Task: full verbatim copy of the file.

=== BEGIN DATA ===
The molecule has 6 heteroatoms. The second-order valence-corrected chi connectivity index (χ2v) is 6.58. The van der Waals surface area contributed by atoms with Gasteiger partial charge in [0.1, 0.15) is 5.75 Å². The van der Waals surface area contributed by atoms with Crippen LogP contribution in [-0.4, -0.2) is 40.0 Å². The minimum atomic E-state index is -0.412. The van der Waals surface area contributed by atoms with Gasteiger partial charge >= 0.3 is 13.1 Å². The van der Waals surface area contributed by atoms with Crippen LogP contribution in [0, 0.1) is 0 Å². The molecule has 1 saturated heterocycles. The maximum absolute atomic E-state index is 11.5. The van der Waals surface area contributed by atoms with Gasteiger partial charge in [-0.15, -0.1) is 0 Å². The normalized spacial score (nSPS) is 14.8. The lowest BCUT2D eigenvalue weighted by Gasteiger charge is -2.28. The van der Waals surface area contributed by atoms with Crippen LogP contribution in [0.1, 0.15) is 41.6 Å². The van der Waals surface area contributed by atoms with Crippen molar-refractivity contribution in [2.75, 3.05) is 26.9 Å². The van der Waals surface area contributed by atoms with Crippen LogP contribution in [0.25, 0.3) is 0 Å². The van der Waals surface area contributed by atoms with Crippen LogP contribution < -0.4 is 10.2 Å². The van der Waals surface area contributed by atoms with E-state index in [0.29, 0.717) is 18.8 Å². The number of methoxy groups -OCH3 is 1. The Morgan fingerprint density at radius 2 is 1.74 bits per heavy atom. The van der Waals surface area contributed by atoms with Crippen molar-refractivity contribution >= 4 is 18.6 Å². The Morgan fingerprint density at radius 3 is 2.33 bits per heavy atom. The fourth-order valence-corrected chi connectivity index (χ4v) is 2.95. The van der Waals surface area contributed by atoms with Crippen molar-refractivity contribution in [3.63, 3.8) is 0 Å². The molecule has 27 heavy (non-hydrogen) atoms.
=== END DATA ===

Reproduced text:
The molecule has 6 heteroatoms. The second-order valence-corrected chi connectivity index (χ2v) is 6.58. The van der Waals surface area contributed by atoms with Gasteiger partial charge in [0.1, 0.15) is 5.75 Å². The van der Waals surface area contributed by atoms with Crippen LogP contribution in [-0.4, -0.2) is 40.0 Å². The minimum atomic E-state index is -0.412. The van der Waals surface area contributed by atoms with Gasteiger partial charge >= 0.3 is 13.1 Å². The van der Waals surface area contributed by atoms with Crippen LogP contribution in [0, 0.1) is 0 Å². The molecule has 1 saturated heterocycles. The maximum absolute atomic E-state index is 11.5. The van der Waals surface area contributed by atoms with Gasteiger partial charge in [-0.15, -0.1) is 0 Å². The normalized spacial score (nSPS) is 14.8. The lowest BCUT2D eigenvalue weighted by Gasteiger charge is -2.28. The van der Waals surface area contributed by atoms with Crippen LogP contribution in [0.1, 0.15) is 41.6 Å². The van der Waals surface area contributed by atoms with Crippen molar-refractivity contribution in [2.75, 3.05) is 26.9 Å². The van der Waals surface area contributed by atoms with Crippen LogP contribution in [0.25, 0.3) is 0 Å². The van der Waals surface area contributed by atoms with Crippen LogP contribution < -0.4 is 10.2 Å². The van der Waals surface area contributed by atoms with E-state index in [0.29, 0.717) is 18.8 Å². The number of methoxy groups -OCH3 is 1. The Morgan fingerprint density at radius 2 is 1.74 bits per heavy atom. The van der Waals surface area contributed by atoms with Crippen molar-refractivity contribution >= 4 is 18.6 Å². The Morgan fingerprint density at radius 3 is 2.33 bits per heavy atom. The fourth-order valence-corrected chi connectivity index (χ4v) is 2.95. The van der Waals surface area contributed by atoms with Crippen molar-refractivity contribution in [3.63, 3.8) is 0 Å². The molecule has 27 heavy (non-hydrogen) atoms.